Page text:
This humorous vignette was originally written as part of the blog tour for my book Northern Rain, published in July of 2016. This vignette is a fanciful imagining of John Thornton being dressed down by an aging but spry Elizabeth Bennet. It first appeared on Tamara Austen’s blog, My Kids Led Me Back to Pride & Prejudice.
It is republished here in celebration of the new Audiobook release of Northern Rain, narrated by Stevie Zimmerman. This same vignette can also be found on Goodreads under Creative Writing.
I offer no justification for the following frivolity, other than I wrote it purely for my own amusement. -NC
“John, I received a note yesterday that some very old acquaintances wish to call this morning.” Mrs Thornton’s distress shone plainly in the lines about her mouth and the deepening furrow between her eyes.
“Why should that seem to trouble you, Mother? I am glad that you have yet the comfort of callers, even with things standing as they are for us.”
“It is precisely that which worries me, John. I have not seen these ladies in many years, and just now, as you have determined to give up the mill, seems hardly the time to renew the acquaintance. I should rather have told them I was indisposed, but the notice was too short. I am surprised that they should call so abruptly!”
“They cannot be disagreeable, can they?”
Mrs Thornton’s teeth set. “They are gentry,” she almost spat. “I only ever had a passing familiarity with them as it is, but their husbands found some business in Milton, and these ladies seem of a peculiar enough sort to travel with them. I think perhaps they cannot know of our affairs, or they should not have sent by their note. I never knew any such ladies to trouble themselves….”
She left hanging the unspoken phrase “with a failed manufacturing family.” She did not need to utter what was so plainly written across her face.
Her son set aside the pen with which he had been madly scribbling in his ledger. “Mother, if they unsettle you, you need not feel obliged to receive them. What care have we for some bare acquaintance that you shall probably never have cause to see again?”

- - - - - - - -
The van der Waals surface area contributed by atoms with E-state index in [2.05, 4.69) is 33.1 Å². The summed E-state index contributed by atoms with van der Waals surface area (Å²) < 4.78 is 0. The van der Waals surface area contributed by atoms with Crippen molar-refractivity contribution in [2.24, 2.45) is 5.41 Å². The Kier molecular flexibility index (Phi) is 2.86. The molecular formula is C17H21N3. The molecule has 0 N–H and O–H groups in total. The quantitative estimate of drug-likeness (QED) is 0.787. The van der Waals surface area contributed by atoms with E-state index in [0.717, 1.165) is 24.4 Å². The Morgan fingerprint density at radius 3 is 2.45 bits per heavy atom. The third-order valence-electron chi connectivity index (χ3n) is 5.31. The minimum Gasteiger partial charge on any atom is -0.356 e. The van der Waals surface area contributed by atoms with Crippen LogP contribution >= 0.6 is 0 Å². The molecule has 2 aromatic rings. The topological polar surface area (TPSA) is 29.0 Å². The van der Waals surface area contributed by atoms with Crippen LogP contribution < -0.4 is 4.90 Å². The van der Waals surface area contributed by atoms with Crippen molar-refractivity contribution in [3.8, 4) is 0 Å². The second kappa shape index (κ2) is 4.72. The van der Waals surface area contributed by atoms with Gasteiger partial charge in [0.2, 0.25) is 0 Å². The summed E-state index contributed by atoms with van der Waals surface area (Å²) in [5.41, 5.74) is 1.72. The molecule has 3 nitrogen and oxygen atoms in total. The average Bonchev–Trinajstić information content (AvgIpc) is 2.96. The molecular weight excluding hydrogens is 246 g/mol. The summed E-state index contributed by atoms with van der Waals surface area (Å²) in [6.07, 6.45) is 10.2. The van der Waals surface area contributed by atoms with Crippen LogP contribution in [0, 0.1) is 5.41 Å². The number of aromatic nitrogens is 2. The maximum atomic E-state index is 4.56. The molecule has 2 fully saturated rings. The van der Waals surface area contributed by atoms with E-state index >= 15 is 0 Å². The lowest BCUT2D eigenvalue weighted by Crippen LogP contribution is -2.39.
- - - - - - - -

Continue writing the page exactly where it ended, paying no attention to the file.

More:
Mrs Thornton blew out a frustrated huff. “I should do precisely that, but Mrs Bingley was ever kind to me. I cannot send her away.”
John’s ears pricked up. “Bingley? Would that be the wife of a Mr Charles Bingley, of Northrup Woolen Mills?”
“The very one. You might remember her, John. Your father used to do a deal of business with them, and they had us to picnic days once or twice when you were a boy.”
“I remember. Father owed him over two hundred pounds. I settled the debt with Mr Bingley’s agent, however, as the Bingleys were on the Continent for several years. I wonder, Mother, why you refer to them as gentry? They are nothing of the kind, as I recall.”
“Mrs Bingley was a gentleman farmer’s daughter, but her sister- the other lady- married a very well-to-do land owner indeed. They are quite of the proudest class of people.” She scowled, pouting a little at such an admission of the other woman’s superior status.
John’s brow furrowed. “Oh, yes, I remember. Darcy, wasn’t it? I was very young… Mother, what on earth are such elderly ladies doing traveling about on business tours? Why, they must be well into their sixties or better! They cannot find such travels to be very agreeable.”
Mrs Thornton snorted. “If it were only Mrs Bingley, I might be inclined to agree with you. I have no doubt, however, that it is truly Mrs Darcy who insisted upon them both traveling. She has not been known to remain quietly at home under any circumstances.”
John chuckled lightly. “Perhaps their visit is well-timed, Mother. I think you could do with a pleasant morning, and it sounds as though these little old ladies might be quite entertaining for you. Perhaps I might make an excuse to pay my respects.”
Mrs Thornton shot him a warning glare. “Do not repeat that phrase in their hearing! Mrs Darcy would have you for breakfast.”
The august visitors came duly at their requested time. Mrs Bingley was everything that Hannah remembered her to be from all of those years ago. Polite nearly to a fault, with silver hair, guileless blue eyes, and apple cheeks, even one as reserved as Hannah Thornton could not help but warm to her. Mrs Darcy, too, had changed but little.
Hannah observed the younger of the two sisters with an arched brow. She was crowned with bold salt-and-pepper locks, and her dark eyes still flashed with merriment at every turn. How such a candid, frolicsome woman had survived with her respectability intact in London society, Hannah could not fathom. She could only surmise that Mrs Darcy had been abetted by her husband’s rather substantial consequence and her own capricious wit. Hannah eyed her dubiously. One never knew what the spritely old bird might say next!
Mrs Thornton kept politely to the weather, assisted by Mrs Bingley, but Mrs Darcy at last looked her directly in the eye. “Mrs Thornton, we hear much of Milton’s recent hardships. I believe my husband is even now speaking to one of your local bankers, regarding some investments he had here which have turned out poorly. How do you and Mr Thornton stand?”
Mrs Thornton gasped in utter shock. Apparently, Mrs Darcy’s advancing age and naturally outspoken personality had manifested themselves in quite improper freedoms. She fumbled, completely at a loss for a demure response.